Sinjar province in northern Iraq became synonymous with the plight of the Yazidi people in late 2014 when it fell under ISIS control.
As members of the community started to return to Sinjar province, Welterhungerhilfe (WHH), as part of the EU MADAD-funded consortium led by ACTED, is helping farmers return to their fields and pastures since June 2019. The beneficiaries involved were happy to participate in the activities and share their experiences.
Escape to the mountain and back
Shaman, 40 year-old Yazidi men from Kani Sarki, a small village southwest of Sinjar town, learned sheep-keeping from his father at an early age. Despite having joined the army, Shaman continued to take care of his 70 sheep to provide a stable income for his family. Shaman lost everything in 2014 when ISIS seized Sinjar district. Shaman and his family numbered among the 40,000 displaced Yazidis who fled to Sinjar Mountain.
After three years relying on airdrops of water and food, Shaman and his family returned to Kani Sarki to restart their lives. However, the family's return is overshadowed by the specter of ISIS elements whom they suspect remain active in neighboring areas. As the images in this article show, the conflict had erased much of the village.
 The name has been changed for protection reasons.
Improving existing capacities
To bring the area's pastures and fields back into production, the communities of Kani Sarki clearly needed support.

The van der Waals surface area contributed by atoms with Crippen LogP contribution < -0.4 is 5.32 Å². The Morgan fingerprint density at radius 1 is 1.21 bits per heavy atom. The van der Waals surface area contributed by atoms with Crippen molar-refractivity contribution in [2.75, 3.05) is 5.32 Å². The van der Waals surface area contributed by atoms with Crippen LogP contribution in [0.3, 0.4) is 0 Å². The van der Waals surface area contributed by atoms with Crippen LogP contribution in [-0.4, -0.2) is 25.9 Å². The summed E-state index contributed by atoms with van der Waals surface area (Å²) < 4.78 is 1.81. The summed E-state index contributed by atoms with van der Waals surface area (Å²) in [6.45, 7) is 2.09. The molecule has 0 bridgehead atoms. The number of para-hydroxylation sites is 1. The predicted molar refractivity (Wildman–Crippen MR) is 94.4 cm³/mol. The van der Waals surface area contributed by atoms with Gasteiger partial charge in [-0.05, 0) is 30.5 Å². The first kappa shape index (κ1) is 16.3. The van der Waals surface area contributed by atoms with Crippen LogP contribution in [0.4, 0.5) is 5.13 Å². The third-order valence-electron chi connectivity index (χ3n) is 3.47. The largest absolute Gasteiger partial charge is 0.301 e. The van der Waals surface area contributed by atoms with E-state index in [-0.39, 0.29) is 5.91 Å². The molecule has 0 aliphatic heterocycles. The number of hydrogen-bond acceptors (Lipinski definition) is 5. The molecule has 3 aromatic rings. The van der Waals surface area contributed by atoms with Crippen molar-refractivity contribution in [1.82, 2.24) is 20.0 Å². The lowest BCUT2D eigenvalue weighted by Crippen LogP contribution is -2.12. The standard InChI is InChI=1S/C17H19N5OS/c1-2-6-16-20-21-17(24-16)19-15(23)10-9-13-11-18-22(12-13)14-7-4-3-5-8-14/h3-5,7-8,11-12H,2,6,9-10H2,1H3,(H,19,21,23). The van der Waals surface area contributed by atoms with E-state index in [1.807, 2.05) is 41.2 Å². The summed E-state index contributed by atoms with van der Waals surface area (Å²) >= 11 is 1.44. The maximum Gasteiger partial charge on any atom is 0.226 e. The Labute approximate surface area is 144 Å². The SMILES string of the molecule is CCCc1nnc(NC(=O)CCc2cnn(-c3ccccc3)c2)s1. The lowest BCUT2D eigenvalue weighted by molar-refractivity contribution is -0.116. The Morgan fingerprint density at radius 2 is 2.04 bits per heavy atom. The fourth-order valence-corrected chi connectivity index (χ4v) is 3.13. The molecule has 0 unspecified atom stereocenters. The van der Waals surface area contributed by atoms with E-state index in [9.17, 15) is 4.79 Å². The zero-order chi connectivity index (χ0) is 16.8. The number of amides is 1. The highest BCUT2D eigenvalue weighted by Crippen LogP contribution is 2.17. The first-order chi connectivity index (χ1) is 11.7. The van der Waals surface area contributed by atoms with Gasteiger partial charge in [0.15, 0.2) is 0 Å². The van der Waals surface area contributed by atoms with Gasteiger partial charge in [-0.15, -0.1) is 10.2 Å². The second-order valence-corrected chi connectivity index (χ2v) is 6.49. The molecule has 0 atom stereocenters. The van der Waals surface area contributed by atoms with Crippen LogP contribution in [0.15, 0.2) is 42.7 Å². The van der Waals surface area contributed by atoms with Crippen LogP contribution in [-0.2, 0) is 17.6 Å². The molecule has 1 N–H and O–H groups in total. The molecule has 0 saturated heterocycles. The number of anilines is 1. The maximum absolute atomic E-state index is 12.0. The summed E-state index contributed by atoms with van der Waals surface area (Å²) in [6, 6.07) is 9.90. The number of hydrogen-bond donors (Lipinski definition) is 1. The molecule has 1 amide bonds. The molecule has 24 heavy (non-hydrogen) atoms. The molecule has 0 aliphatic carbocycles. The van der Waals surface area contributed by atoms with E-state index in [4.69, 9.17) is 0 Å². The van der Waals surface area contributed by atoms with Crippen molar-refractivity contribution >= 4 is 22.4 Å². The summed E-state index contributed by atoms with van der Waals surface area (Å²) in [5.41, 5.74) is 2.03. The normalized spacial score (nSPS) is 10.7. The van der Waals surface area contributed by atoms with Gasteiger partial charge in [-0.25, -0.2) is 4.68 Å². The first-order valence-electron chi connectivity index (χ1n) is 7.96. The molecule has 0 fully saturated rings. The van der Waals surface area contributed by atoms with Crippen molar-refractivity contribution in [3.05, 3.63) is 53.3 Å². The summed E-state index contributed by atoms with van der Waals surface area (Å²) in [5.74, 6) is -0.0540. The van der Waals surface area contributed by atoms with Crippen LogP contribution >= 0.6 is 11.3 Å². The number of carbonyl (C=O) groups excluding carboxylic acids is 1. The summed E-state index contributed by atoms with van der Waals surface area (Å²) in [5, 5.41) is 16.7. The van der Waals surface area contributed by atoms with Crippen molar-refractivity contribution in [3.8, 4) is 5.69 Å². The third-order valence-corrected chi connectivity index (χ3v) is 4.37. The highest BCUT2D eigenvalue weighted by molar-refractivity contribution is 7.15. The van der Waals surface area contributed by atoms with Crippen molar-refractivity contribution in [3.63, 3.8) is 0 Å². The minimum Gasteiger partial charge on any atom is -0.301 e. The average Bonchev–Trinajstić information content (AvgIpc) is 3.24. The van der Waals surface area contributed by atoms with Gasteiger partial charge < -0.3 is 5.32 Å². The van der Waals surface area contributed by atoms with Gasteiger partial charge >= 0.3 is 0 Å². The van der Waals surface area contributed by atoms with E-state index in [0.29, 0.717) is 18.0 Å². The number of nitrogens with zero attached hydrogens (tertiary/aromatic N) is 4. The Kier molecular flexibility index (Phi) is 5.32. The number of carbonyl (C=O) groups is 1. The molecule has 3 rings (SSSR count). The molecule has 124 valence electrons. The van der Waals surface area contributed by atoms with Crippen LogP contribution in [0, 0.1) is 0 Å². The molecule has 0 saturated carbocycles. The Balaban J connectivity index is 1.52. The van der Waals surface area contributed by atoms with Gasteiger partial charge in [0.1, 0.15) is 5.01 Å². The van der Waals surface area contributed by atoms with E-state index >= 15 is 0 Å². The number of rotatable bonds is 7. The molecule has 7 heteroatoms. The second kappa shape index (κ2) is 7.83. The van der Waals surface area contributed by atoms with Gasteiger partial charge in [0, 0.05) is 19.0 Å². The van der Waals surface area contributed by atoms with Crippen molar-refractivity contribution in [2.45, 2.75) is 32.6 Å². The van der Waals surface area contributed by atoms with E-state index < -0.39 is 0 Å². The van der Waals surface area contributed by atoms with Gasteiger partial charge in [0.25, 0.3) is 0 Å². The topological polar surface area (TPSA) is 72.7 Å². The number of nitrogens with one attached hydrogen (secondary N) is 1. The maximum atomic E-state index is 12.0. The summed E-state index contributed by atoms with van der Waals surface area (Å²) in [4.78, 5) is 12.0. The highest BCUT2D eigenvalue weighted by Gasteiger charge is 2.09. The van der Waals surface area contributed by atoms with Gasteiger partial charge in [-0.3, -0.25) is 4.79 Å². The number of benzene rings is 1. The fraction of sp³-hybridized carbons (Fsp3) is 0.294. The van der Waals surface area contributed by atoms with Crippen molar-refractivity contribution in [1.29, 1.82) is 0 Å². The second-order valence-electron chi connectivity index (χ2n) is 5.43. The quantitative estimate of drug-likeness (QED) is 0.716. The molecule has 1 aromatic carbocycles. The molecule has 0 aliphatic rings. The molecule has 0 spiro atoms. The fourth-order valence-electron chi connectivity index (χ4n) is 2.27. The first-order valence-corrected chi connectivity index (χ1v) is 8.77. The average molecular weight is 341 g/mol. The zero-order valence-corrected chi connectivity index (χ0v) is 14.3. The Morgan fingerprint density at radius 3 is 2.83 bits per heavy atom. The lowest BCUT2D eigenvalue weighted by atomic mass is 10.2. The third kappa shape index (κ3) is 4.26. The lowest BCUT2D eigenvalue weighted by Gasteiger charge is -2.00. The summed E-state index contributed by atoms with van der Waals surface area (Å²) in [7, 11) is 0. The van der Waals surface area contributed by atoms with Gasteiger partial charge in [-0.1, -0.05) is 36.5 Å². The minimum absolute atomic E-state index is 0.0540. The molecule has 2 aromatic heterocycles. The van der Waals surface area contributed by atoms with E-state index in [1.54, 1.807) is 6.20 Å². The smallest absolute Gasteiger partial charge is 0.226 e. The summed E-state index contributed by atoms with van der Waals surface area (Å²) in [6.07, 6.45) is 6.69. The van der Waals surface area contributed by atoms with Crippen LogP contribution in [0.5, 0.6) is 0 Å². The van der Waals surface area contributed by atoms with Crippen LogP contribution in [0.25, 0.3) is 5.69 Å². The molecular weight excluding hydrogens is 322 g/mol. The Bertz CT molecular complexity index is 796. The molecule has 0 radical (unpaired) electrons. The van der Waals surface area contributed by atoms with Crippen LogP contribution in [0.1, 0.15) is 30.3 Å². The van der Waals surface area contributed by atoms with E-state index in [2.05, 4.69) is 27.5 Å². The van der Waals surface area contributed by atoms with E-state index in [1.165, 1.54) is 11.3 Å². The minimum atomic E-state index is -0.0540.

With the help of experts from the Ministry of Agriculture and recently graduated agriculture engineers, WHH, as part of the ACTED-led consortium, oversaw the development of a curriculum covering animal husbandry, bee-keeping, open agriculture and home gardening, in addition to guidance on dietary diversity. The organizations selected the topics based on prior house visits during which WHH registered those families interested in taking part in trainings, and noted their preferences.
Helping family businesses grow
Before long the community had totally bought into the project, happily providing hosting spaces for the trainings in their homes, due to a lack of communal spaces.
WHH is providing generators, water and refreshments, and is also establishing demonstration plots next to farmers’ homes for the practical trainings on improving farming techniques. These will also serve as plots for farming over the longer term.
After the completion of the training, WHH provides participants with grants to ensure they can put their new knowledge into practice immediately. Farmers use the assistance for: buying vaccines or medication, increasing the number of animals, purchasing storage and processing tools.
Shaman participated in an animal husbandry training in August 2019. Shaman often re-reads the education material that WHH distributed during the training and proudly informed the monitoring team that thanks to the vaccinations and care tips he received, his herd was growing in number.